TEA President: Here's Why We Endorsed Just Two Candidates
I welcome the opportunity to clarify the decision by the Tucson Education Association Political Action Committee to endorse two candidates, Kristel Foster and Cam Juarez, for the Tucson Unified School District governing board (Guest Commentary, Sept. 13).
First, a little history regarding our organization: TEA has always been an active and involved association in the political arena. Because member dues cannot be used for political action, TEAPAC was created for this purpose. Members voluntarily contribute additional money to support public-education-friendly candidates and initiatives, like Proposition 204. Those members who contribute elect individuals to serve on the TEAPAC steering committee. They were charged with interviewing the candidates for the TUSD governing board. After two days of interviews, the committee recommended approval by TEAPAC contributors.
There was a long and thorough discussion by participating members before deciding that endorsing only two candidates would significantly increase the likelihood for success. Those with a clear understanding of how elections work realize that it is to our members' benefit to endorse only two candidates. In a field of 12 candidates, it would be extremely difficult to elect a three-candidate slate. Asking our members to vote for only two will definitely increase the chances of electing these two pro-public-education candidates. In addition, TEAPAC gives their endorsement to candidates who we are confident will support TEA values.
These two individuals are highly qualified for this office and share the values of teachers, support professionals, the community and students. They have demonstrated their commitment to public education by their actions and involvement in our community. They are the two strongest candidates for the TUSD governing board.
While I disagree with the comments made by Miguel Ortega, I am glad that it has afforded me the opportunity to present the facts. It's unfortunate that he decided to attack the very association that he sought an endorsement from two years ago. In this time of great turmoil for the education community, this is an unnecessary distraction from the real issues affecting our teachers, secretaries, monitors, teaching assistants and students.
The TEA will continue to work on behalf of our members, and because we strive to do what is in their best interest, we ask that members vote for just two candidates, Kristel Foster and Cam Juarez, for the TUSD governing board.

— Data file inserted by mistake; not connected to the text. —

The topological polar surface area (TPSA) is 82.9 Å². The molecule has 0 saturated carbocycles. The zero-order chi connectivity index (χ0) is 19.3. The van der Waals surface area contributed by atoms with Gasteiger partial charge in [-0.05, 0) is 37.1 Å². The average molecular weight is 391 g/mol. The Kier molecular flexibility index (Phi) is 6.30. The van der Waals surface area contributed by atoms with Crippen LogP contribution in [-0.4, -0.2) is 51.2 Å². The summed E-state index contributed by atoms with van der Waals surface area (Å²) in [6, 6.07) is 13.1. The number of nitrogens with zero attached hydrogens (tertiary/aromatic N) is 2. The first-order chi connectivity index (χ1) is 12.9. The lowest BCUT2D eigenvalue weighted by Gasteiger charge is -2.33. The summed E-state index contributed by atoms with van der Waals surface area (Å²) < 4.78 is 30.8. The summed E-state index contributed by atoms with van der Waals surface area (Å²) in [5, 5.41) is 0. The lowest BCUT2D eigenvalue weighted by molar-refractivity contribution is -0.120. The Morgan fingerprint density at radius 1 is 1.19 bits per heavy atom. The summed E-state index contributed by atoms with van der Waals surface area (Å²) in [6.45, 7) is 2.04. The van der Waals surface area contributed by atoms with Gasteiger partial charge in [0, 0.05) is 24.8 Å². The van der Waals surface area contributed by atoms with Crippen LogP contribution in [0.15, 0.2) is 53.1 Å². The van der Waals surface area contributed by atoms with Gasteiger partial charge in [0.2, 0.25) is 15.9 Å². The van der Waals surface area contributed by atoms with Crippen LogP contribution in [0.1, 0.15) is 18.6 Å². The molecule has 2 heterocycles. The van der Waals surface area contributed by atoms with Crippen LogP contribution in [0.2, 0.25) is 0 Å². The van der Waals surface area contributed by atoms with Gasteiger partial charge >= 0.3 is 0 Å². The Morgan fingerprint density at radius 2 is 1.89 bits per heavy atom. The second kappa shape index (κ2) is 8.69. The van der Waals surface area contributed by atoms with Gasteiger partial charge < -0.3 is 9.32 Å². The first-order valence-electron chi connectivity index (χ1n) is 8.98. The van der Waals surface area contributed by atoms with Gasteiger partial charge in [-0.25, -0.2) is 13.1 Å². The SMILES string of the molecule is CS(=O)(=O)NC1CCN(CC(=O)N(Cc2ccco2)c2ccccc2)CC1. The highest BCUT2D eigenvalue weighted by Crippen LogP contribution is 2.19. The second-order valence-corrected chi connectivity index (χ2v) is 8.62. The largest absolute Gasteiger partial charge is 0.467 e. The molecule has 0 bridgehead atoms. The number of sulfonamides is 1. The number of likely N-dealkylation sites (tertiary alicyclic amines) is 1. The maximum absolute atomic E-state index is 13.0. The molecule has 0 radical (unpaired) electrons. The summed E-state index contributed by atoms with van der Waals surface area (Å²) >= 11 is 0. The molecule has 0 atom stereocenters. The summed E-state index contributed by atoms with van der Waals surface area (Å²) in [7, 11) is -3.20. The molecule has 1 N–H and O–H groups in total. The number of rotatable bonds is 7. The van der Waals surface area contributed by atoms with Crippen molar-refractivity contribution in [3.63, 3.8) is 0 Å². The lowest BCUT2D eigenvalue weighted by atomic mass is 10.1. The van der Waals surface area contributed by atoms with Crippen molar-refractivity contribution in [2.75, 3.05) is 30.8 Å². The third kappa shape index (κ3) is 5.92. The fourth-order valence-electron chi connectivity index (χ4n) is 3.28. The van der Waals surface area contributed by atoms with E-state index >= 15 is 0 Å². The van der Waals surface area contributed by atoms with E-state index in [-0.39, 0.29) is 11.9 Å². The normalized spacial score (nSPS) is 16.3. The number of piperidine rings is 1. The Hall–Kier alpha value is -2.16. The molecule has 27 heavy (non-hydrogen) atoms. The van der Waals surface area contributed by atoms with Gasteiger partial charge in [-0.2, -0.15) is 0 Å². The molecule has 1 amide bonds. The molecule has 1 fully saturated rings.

Tucson Education Association president
A Detroit Native and Current Tucsonan Looks Back
I was born at Detroit Receiving Hospital on Beaubien Avenue in January 1947. My father was born in Detroit, as was his. I'm a white man, a graduate of Wayne State University and Detroit College of Law. I left in 1975 and never looked back, although I've visited periodically (last in 2009).
My dad owned Whitey's Cocktail Bar on Cadieux Road—an infamous den of iniquity. As a law student, I worked in the Model Cities Drug Abuse Program in the old Motown Building, next to the Vernors plant. I also worked summers at Jefferson Assembly and had boilermakers at Chevy-Ho. I worked at Riedel's Super Service at John R. and Milwaukee streets. My first job out of law school, and until I left, was at Legal Aid on West Warren Avenue. I've lived in Jeff-Chalmers, Palmer Park and Sherwood Forest.
Boy, have I got stories and laments. Boy, was the Detroit of my youth a wonderful city. Boy, did it go to hell fast. Boy, is it scary now. I got me some Deeetroit creds, even though dated. Boy, could we talk Detroit. Enjoyed your piece ("Rock City," Aug. 30). Sign me "Born on Beaubien."
Albert B. Lassen
I am one of the miserable seniors who was dragged kicking and screaming from Armory Park and forced to live in this gorgeous, brand-new facility ("Bittersweet Home," Sept. 20).
It's true: There aren't any handrails, and the toilet is a little low, but my apartment is otherwise beautiful, with new appliances, a balcony, soundproof walls and plenty of extras—and you can't beat the rent. Those who were expecting a social club with free coffee every morning (lousy coffee, by the way) and whine when their monthly birthday party (free cake and ice cream) is a few days late need to go back to grade school and learn when they're well-off.
The only problem I've encountered so far is an overabundance of cute little dogs and way too much self-righteousness. It is, after all, "independent" living, right? Your reporter should have talked to a few more residents. As they say, "The squeaky wheel ... ."
Maybe Ms. Johnsrud Should Have Read the Article a Wee Bit Closer?
Thank you, Frank Boccio, for your letter regarding Michael Roach (Mailbag, Sept. 20, and "Buddha in the Desert," Sept. 6). It will put an end, one hopes, to the perception that Roach's organization somehow reflects accepted Buddhist teachings and practices. And thank you for articulating questions we could well ask ourselves before joining any community.
Another topic: I had expected a swarm of letters zeroed in on the Sept. 6 sub-headline. Yes, we expect a hook to lure us readers in, but your headline writer must have interned at the National Enquirer: "... raises questions about cults—and the future of American Buddhism." Neither topic was explored in the article.